NPI is a distributed activity through the whole development process. It’s not just a layer at the end of it.
This blog is a collection of medical device NPI and commercialization lessons learned. StarFish Medical engineers, New Product Introduction and manufacturing experts share insights gained over 20 years.
Estimating time and budget
Common (inexperienced) thinking is if you have a year to design a device, allocate ten months to designing the product and two months to building it. In reality, the ratio is often closer to 50:50 for design and build. This often causes novices to underestimate and go over budget. While many think the bulk of design work is product design and NPI/commercialization is simple, things like developing a supply chain, qualifying vendors and sourcing parts that meet specs, or preparing regulatory requirments for FDA approval, are critical. These things take significant time.
For many products, one core component will drive the cost and risk. If you design the first version what can be readily sourced for initial prototypes, having to design for the manufacturing version mightdisrupt and change strategic design elements. Involving the supply chain team during conceptual development can make a huge difference in understanding manufacturing tradeoffs early enough to avoid major changes.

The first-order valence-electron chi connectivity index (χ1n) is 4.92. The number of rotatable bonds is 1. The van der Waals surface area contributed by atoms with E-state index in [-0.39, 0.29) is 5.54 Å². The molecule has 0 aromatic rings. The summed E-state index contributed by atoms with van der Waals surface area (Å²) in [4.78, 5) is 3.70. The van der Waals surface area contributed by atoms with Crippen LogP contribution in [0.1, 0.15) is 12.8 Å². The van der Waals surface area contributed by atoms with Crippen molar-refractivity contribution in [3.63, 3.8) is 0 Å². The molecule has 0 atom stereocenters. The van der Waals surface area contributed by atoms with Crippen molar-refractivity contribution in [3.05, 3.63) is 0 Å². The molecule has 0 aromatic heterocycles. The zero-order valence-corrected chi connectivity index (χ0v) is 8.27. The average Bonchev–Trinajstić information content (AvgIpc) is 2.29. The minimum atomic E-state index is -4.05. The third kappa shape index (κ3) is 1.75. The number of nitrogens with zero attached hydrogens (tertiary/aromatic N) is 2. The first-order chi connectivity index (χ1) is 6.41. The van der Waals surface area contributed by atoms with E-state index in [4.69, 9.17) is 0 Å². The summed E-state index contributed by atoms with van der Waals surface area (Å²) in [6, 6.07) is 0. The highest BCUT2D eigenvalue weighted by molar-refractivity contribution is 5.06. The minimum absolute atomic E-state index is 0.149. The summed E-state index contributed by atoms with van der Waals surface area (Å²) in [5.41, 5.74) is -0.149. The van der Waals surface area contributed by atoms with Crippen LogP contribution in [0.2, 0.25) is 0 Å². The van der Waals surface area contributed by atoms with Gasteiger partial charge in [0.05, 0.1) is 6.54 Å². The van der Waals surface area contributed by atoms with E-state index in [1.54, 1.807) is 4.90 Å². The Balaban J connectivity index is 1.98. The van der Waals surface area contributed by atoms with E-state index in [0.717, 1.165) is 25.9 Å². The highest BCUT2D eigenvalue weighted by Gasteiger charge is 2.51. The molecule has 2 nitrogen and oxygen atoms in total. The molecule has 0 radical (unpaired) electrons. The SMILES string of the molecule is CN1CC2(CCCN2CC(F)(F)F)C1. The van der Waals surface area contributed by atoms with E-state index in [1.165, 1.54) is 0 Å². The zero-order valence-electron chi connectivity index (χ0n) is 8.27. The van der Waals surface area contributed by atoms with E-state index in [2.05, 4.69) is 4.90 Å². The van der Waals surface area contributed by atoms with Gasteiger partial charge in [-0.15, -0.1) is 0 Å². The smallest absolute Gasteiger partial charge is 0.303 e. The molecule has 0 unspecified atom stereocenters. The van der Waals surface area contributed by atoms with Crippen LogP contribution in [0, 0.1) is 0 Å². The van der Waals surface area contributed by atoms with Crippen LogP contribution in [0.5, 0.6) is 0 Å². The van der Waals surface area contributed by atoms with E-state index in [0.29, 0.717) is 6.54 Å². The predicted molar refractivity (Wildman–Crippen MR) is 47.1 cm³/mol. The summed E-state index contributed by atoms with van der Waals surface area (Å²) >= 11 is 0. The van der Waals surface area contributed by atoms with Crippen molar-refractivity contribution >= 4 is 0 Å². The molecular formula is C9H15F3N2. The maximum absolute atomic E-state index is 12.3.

For example, take a device designed with a pump which costs $400 (which is outrageously expensive). To switch to much cheaper $10 pumps that could do the job would require additional support circuitry. Once a product is designed around an expensive part, it can be difficult to tear out and will require reconsidering how the enitre device will manage risks.
“When’s the Right Time?”
Going through a few prototype releases, trying to do builds of prototypes (even quite early prototypes), gives you a bit of a read on what the final build is going to look like. If every one of your prototypes is built lovingly by engineers up until the end of beta, you will likely get an enormous surprise. You will also have a bunch of engineers who are completely bored, but that’s a different conversation…